Mathematics Stack Exchange is a question and answer site for people studying math at any level and professionals in related fields. It's 100% free, no registration required.

Sign up
Here's how it works:
  1. Anybody can ask a question
  2. Anybody can answer
  3. The best answers are voted up and rise to the top

I need to find a continuous and bounded function $\mathrm{f}(x)$ such that the limit $$ \lim_{T\to\infty} \frac{1}{T}\, \int_0^T \mathrm{f}(x)~\mathrm{d}x$$ doesn't exist.

I thought about $\mathrm{f}(x) = \sin x$ but I am not sure if the fact that we divide by $T$ may some how make it converge to zero.

What do you think ?

share|cite|improve this question
"such that the limit" what? exists? does not exist? – user2566092 Apr 10 '14 at 15:42
$sin(x)$ does not work since the antiderivative $-cos(x)$ is also bounded for all $T$. Hence the limit is zero... – Thorben Apr 10 '14 at 16:00
Such a function exists, but is a pain (for me) to write down. Basically the function can be +1 so that the integral hits ${1 \over 2}$ then transition to -1 so that the integral hits $-{1 \over 2} $, etc, etc. – copper.hat Apr 10 '14 at 16:02

$ \sin(x) $ won't do, but it's only a tad trickier. $$ f(x) = \sin\left(\ln(x)\right) $$ should do the job (you can integrate it exactly by elementary techniques and then show it is $ \mathcal{O}(T) $).

Note that the function is bounded and continuous in $ (0,+\infty) $.

share|cite|improve this answer
$\int_0^T f(x)dx=-1/2T(cos(ln(T))-sin(ln(T)))$... divide that by $T$ and you get $-1/2(cos(ln(T))-sin(ln(T)))\rightarrow -1$ hence the limit exists for this $f(x)$. Maybe I missed something... – Thorben Apr 10 '14 at 16:53
@Thorben: As $T \to \infty$, that oscillates between $\pm {1 \over 2 \sqrt{2}}$. I think this is a nice solution. – copper.hat Apr 10 '14 at 19:12
This only needs a minor tweak to make $f$ be continuous at $x=0$. – copper.hat Apr 10 '14 at 19:24
@copper.hat you are absolutly right! As I look again at the function I have no idea how I obtained this limit... sorry for that! – Thorben Apr 10 '14 at 20:05
@Thorben: No problem, I wouldn't have caught it if not for symbolic integration... – copper.hat Apr 10 '14 at 20:07

The idea here is simple, but the details laborious. Keep the function at $+1$ long enough so the average hits some positive value, then keep the function at $-1$ long enough so the average hits some negative value and repeat.

Let $t_n = 2^{n+2}-4$. Let $f_n(t) = \begin{cases} t-t_n, & t \in [t_n,t_n+1] \\ 1 , & t \in (t_n+1,t_{n+1}-1) \\ 1-(t-(t_{n+1}-1)) , & t \in [t_{n+1}+1, t_n] \\ 0, \text{otherwise}\end{cases}$.

Note that $f_n$ has support $(t_n,t_{n+1})$, and $\int_0^{t_{n+1}} f_n = t_n+3$.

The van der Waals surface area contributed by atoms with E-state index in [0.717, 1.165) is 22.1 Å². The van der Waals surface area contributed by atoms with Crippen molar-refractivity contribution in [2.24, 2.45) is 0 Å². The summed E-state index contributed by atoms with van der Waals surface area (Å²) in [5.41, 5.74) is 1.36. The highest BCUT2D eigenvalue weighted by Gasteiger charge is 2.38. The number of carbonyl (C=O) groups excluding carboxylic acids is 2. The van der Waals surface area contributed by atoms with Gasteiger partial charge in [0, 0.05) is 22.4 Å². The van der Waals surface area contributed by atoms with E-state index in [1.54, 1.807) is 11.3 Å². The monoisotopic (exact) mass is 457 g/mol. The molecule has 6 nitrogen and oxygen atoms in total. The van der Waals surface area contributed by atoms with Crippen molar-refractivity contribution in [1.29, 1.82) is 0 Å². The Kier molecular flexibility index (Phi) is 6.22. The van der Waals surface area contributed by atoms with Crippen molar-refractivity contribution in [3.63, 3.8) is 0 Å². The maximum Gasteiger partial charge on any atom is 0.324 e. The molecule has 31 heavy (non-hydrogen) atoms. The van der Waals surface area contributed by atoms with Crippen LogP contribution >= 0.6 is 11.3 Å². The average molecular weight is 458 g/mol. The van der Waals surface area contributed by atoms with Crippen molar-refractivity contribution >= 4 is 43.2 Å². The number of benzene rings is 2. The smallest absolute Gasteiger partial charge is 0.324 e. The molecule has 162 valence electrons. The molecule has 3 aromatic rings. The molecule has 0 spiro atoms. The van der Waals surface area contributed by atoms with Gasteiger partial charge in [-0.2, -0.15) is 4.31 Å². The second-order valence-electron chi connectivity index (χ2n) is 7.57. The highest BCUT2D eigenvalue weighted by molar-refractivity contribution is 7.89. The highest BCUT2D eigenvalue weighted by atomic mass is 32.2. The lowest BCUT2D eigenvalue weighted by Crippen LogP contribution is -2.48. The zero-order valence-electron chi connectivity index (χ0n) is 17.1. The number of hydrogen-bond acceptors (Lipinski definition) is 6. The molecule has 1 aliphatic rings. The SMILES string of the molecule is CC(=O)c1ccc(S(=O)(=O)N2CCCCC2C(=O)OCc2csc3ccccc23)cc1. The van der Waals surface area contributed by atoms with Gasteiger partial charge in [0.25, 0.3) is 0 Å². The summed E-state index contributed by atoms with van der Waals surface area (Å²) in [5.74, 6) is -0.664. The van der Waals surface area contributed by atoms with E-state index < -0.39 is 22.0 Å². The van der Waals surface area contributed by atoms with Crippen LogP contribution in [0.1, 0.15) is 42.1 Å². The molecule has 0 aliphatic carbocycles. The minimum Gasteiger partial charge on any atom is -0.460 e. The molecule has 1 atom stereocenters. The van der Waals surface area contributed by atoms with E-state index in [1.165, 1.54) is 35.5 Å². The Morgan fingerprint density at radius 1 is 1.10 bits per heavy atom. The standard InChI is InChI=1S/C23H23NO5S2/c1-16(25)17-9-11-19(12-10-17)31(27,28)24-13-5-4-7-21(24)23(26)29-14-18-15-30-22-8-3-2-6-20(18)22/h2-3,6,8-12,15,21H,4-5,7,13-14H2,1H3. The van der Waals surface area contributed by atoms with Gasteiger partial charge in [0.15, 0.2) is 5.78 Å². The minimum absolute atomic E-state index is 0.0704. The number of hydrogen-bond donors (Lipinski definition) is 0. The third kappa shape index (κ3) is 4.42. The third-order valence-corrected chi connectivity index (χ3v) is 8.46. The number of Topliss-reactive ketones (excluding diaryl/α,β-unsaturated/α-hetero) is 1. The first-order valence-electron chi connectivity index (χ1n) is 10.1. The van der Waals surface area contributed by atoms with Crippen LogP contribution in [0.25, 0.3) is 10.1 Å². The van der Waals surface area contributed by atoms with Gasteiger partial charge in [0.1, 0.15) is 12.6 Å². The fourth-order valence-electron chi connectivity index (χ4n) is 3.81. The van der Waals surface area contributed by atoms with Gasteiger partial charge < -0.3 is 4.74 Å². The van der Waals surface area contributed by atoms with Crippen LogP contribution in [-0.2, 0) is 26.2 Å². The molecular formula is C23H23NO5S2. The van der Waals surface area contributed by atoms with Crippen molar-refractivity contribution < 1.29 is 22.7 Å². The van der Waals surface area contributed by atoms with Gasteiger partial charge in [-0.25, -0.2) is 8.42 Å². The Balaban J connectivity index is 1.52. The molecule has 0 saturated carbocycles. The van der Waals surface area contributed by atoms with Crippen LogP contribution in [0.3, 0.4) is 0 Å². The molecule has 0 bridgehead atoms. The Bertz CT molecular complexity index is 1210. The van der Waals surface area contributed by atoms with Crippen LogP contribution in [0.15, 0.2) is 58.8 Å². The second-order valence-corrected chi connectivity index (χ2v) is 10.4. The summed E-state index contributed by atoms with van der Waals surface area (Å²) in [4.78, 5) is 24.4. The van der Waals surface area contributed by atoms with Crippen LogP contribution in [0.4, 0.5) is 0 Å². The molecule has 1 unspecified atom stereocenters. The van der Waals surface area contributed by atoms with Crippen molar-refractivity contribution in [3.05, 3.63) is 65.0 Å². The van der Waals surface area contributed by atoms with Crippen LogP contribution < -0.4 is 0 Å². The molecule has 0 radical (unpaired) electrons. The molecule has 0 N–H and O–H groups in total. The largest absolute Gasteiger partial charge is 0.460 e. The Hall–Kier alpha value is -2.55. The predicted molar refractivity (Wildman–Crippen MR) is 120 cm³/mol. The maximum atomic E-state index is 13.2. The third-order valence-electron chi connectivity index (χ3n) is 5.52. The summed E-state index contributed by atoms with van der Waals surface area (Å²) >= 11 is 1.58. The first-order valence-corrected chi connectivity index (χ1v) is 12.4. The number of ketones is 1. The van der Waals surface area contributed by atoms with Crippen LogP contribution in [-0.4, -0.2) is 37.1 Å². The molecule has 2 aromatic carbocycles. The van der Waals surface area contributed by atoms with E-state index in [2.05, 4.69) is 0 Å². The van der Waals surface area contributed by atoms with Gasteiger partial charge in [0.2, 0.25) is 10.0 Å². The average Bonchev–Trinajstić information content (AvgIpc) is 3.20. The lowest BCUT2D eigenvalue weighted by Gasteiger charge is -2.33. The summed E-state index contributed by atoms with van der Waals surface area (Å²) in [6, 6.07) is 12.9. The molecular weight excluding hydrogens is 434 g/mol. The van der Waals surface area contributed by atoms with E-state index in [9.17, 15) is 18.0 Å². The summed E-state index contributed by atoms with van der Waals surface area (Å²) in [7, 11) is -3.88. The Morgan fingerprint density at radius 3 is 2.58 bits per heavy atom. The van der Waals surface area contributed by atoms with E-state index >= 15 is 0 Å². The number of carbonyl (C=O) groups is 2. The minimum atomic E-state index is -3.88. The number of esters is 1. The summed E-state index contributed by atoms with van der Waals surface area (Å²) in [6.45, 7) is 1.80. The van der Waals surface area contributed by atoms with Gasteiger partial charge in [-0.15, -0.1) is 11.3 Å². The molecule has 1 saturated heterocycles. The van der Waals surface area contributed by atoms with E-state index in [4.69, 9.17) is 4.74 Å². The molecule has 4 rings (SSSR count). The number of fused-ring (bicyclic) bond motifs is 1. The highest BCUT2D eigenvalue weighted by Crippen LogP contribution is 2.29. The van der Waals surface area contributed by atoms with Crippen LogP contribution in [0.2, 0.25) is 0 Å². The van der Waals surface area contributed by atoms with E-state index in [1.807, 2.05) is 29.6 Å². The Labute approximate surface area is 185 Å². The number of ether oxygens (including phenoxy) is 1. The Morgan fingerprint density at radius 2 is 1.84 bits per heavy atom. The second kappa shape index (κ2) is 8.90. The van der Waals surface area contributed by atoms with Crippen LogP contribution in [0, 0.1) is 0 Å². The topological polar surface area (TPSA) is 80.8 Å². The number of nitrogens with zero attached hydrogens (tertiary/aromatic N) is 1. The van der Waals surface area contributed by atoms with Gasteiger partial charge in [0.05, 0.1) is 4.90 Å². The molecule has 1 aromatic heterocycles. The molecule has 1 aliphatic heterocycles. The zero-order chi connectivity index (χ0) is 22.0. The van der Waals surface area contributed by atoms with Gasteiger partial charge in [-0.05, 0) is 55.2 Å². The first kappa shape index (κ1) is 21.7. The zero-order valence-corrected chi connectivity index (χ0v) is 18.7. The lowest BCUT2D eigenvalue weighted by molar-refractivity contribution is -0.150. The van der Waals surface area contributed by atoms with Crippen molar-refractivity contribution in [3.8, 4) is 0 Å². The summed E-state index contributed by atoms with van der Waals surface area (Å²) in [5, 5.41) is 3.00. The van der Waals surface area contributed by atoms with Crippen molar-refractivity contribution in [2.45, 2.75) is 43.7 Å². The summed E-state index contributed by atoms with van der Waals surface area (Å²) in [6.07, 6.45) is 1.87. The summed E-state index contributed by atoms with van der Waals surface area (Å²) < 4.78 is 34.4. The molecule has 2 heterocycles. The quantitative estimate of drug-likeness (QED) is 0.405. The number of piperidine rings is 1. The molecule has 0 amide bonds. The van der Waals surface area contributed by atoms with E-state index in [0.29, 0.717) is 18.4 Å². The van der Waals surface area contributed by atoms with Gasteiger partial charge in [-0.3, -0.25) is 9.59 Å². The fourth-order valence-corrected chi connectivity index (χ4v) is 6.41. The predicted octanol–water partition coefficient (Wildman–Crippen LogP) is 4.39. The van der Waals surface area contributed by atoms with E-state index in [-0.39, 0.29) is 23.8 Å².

Let $\phi(t) = \sum_{k=0}^\infty (-1)^kf_k(t)$. Then \begin{eqnarray} \int_0^{t_{n+1}} \phi_n &=& \sum_{k=0}^n (-1)^k (t_k+3) \\ &=& \sum_{k=0}^n (-1)^k (2^{k+2}-1) \\ &=& \sum_{k=0}^n (-2)^{k+2}- \sum_{k=0}^n (-1)^k \\ &=& {4 \over 3} (1-(-2)^{n+1})- {1 \over 2} (1 - (-1)^{n+1}) \end{eqnarray} Then \begin{eqnarray} \sigma_n &=& {1 \over t_{n+1} }\int_0^{t_{n+1}} \phi_n \\ &=& {4 \over 3} { (1-(-2)^{n+1})- {1 \over 2} (1 - (-1)^{n+1}) \over 2^{n+3}-4} \\ &=& {1 \over 3}{ (1-(-2)^{n+1})- {1 \over 2} (1 - (-1)^{n+1}) \over 2^{n+1}-1} \\ &=& {1 \over 3} { {1 \over 2^{n+1} } - (-1)^{n+1} - {1 \over 2^{n+2} (1 - (-1)^{n+1} }\over 1 - {1 \over 2^{n+1} } } \end{eqnarray} We see that $\liminf_n \sigma_n = - {1 \over 3}$, $\limsup_n \sigma_n = {1 \over 3}$, hence the limit does not exist.

share|cite|improve this answer

The integral has to diverge to infinity if this limit is to not exist, (of course any other limit will give zero overall). Given the type $``\dfrac{\infty}{\infty}"$ limit, if we apply L'Hopitals; $$\displaystyle\lim_{T\to \infty}\dfrac{1}{T}\displaystyle\int_{0}^{T}f(x)\ dx = \lim_{T\to \infty} f(T)$$

This makes it clear that the limit doesn't exist iff $f$ is not bounded, so there is no suitable function.

share|cite|improve this answer
If the function has a limit as $t \to \infty$ this is true, but it doesn't have to have such a limit. It is straightforward, if tedious, to create a bounded $f$ that doesn't have an average limit. – copper.hat Apr 10 '14 at 18:34
"The integral has to diverge to infinity if this limit is to not exist". Nope. "does not converge " is not synonymous to "diverges to infinity". – leonbloy Apr 10 '14 at 21:12

What about $\mathrm{f}(x)=T$?

$$ \lim_{T\to\infty} \frac{1}{T}\, \int_0^T \mathrm{f}(x)~\mathrm{d}x=\lim_{T\to\infty} \frac{1}{T}\, \int_0^T T~\mathrm{d}x=\lim_{T\to\infty} \frac{1}{T}\, T^2=\infty$$

share|cite|improve this answer
What does this mean? $T$ is not a constant. – copper.hat Apr 10 '14 at 18:43
$T$ does not depend on $x$. Or am I misunderstanding something? – zighalo Apr 10 '14 at 18:53
This is genius!! So simple and brilliant. – rubik Apr 10 '14 at 18:54
@copper.hat: See*+%28integral+from+0+to+T+o‌​f+T+with+respect+to+x%29+as+T+-%3E+inf&a=*C.T-_*Variable-&a=UnitClash_*T.*Teslas.‌​dflt-- – rubik Apr 10 '14 at 18:54
@zighalo: $f(x)$ is taken to be defined prior to the creation of the expression containing the limit which binds the formal parameter $T$. At the earlier time, $T$ is a free variable. At the later time, the formal parameter of the limit must be unbound in its context, so cannot be any symbol already in the context. If you set $f(x)=T$, then $T$ cannot be the formal parameter in the limit; it must be some other free-at-that-time variable. – Eric Towers Apr 10 '14 at 19:42

Your Answer


By posting your answer, you agree to the privacy policy and terms of service.

Not the answer you're looking for? Browse other questions tagged or ask your own question.